Table 5. Pairwise calculation of FST (Lower diagonal) and G’’ST (upper diagonal) values for ten natural populations of P. oleifolius in central Andes
 


 
Fig. 3. Plots of theoretical populations of 66 individuals of genotyped P. oleifolius trees with five nuclear microsatellites loci and for K=4. Each line represents a single tree and the colors represent the probabilities to be assigned to one of the four simulated population. Black lines indicate the division between original population groups. Populations are:  CHA (1), MB (2), COL (3), CON (4), CA (5), DES (6), SPLA (7), LC (8), SSF (9) and IC (10).

DISCUSSION

 
Forestall exploitation of P. oleifolius in Colombia: In Colombia the central Andes mountains landscape is composed of vegetal coverage patches such as forest, in which just a minority remain like endemics relicts. Throughout the colonization, many of the native forest species were displaced because of the foreign gymnosperm planting and other non-endemic species, employed mainly for building activities. P. oleifolius is one of the six native gymnosperms species in Colombia and is in a threat category. This species was exploited intensively in the second middle of the twenty century, due to their high wood quality, causing a dramatically reduction on the natural populations because of the absence of an appropriate reforestation program. So, native forest fragmentation into the disconnected patches, the continuous individual selection for wood uses and the tree dioic trait, it has leaded it to a dramatic reduction of P. oleifolius.
 
Because the industrial uses, some researches have been financed in order to study the phenology and ecology for conservation purposes 5 These investigations resulted in the elaboration of propagation protocols for native populations restoration and expansion, but nowadays the genetic structure is unknown 9. Regardless of the conservation efforts, because of the demographic expansion and the unknown genetic aspects of P. oleifolius, this species is threatened and also included in the IUCN red list 26.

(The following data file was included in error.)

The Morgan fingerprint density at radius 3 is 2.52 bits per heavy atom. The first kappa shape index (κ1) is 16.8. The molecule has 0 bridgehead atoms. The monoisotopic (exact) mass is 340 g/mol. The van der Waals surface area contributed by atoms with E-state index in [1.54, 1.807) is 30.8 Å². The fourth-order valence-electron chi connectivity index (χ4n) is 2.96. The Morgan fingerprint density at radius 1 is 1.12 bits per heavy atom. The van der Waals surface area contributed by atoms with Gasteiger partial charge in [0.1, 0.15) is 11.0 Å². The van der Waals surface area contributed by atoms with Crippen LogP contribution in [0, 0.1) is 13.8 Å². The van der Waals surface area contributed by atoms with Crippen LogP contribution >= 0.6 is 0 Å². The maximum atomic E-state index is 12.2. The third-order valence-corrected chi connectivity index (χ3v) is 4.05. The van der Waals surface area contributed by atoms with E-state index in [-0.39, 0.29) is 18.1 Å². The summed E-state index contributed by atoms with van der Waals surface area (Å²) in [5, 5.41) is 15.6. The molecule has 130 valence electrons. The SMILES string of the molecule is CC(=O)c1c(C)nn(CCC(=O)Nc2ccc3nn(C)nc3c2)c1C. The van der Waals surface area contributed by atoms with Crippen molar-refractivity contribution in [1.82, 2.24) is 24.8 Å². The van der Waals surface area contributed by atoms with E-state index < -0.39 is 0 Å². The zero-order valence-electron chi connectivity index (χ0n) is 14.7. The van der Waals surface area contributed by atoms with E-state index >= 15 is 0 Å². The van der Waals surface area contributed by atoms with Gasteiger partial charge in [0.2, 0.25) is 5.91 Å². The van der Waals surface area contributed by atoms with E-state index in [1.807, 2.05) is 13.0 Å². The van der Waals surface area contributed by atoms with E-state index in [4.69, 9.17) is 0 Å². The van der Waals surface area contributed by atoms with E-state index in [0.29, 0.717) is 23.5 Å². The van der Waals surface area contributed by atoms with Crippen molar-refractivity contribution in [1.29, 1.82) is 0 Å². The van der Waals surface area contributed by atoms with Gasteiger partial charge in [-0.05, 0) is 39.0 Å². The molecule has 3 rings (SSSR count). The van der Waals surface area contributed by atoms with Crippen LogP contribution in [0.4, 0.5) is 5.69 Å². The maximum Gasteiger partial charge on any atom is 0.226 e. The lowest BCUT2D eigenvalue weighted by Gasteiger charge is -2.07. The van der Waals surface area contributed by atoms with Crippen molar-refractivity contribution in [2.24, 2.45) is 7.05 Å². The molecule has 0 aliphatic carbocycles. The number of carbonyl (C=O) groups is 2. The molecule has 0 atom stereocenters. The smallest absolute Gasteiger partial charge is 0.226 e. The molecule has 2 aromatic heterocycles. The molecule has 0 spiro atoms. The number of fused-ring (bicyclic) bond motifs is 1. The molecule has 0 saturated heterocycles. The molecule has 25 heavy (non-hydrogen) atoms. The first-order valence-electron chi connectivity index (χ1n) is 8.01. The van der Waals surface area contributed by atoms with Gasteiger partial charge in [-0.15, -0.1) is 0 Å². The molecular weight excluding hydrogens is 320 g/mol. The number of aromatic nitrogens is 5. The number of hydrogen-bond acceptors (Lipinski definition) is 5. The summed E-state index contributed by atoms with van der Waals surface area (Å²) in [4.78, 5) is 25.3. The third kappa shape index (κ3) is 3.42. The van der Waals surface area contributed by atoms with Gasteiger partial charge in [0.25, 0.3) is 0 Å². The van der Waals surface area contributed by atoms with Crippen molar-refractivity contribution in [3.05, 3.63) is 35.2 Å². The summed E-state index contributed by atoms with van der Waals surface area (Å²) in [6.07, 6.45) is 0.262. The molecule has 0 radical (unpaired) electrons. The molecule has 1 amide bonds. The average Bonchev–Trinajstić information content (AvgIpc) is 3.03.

Genetic diversity: The current study represents the first attempts to characterize the genetic diversity of an endemic gymnosperm in Colombia, distributed across the central Andes forest. We characterized the genetic diversity of 10 populations of P. oleifolius distributed along seven municipalities in the Antioquia central Andes forests. Due to the small numbers of specimens in the native forest, population genetic studies implied some problems but represent an exclusive chance to observe the bottleneck effect on the allelic richness. Andean mountains patches and the disconnected forest structure may be considered analog to an island isolation system for trees species. Hence of the small number of populations, and its dioeciously reproduction, firstly we assumed a low allelic richness diversity. Contrary to our first hypothesis we observed and heterozygosity excess and none H-W equilibrium (Table 3). We also found high values of standard diversity indices, which were ranged from 0.3125 to 0.7778 for the Ho and from 0.3125 to 0.5595 for the He (Table 4). For average diversity, the values were very variable; we found values from 0.0000 to 0.6601. Data supports the effect of the tree selective cutting and the selective survival of a particular phenotype. The last agrees with field reports, which suggest that most of the observed trees remnants have twisted and short trunks. Regarding to the effective alleles number, we found low effective alleles in all fragments, reflecting a population dynamic with a poor genetic flow. This suggests that exist a negative isolation effect caused by a drastic reduction in the number of individuals in a population with some characteristics such as sexual reproduction, which is aggravated by a restricted distribution range.
 
Based on modern research and the Global plan of action for Conservation, one of the most important aims is to achieve a sustainable use and manage of the forest genetic resources 27. According to the last, we argue that to establish a genetic structure of threated species like P. oleifolius, will be a valuable approach for new conservation programs. In order to draft the population structure o P. oleifolius in the Antioquia central Andes, we calculated the FST and G’’ST estimates, which showed null or moderate differences, except for the CHA and MB population, which are the most isolated and also the less disturbed populations (Table 5). Although we calculated a Mantel test, these showed not significant results for genetics differences associated to a geographic isolation (data not shown). Finally, we tried to model a draft of the population structure employing the STRUCTURE software. The last go along with the results of the genetic pairwise distances. Again the CHA and MB populations showed moderate differences beside to the other populations. According to the Evanno test, the most feasible number of genetic cluster was four groups. Although our genetic analysis did not show an evident isolation, which showed low genetic diversity between fragments and a homogeneous structure, which may not be associated to a geographic isolation, but probably due to the anthropogenic conflicts guided by the selection of some particular phenotypes.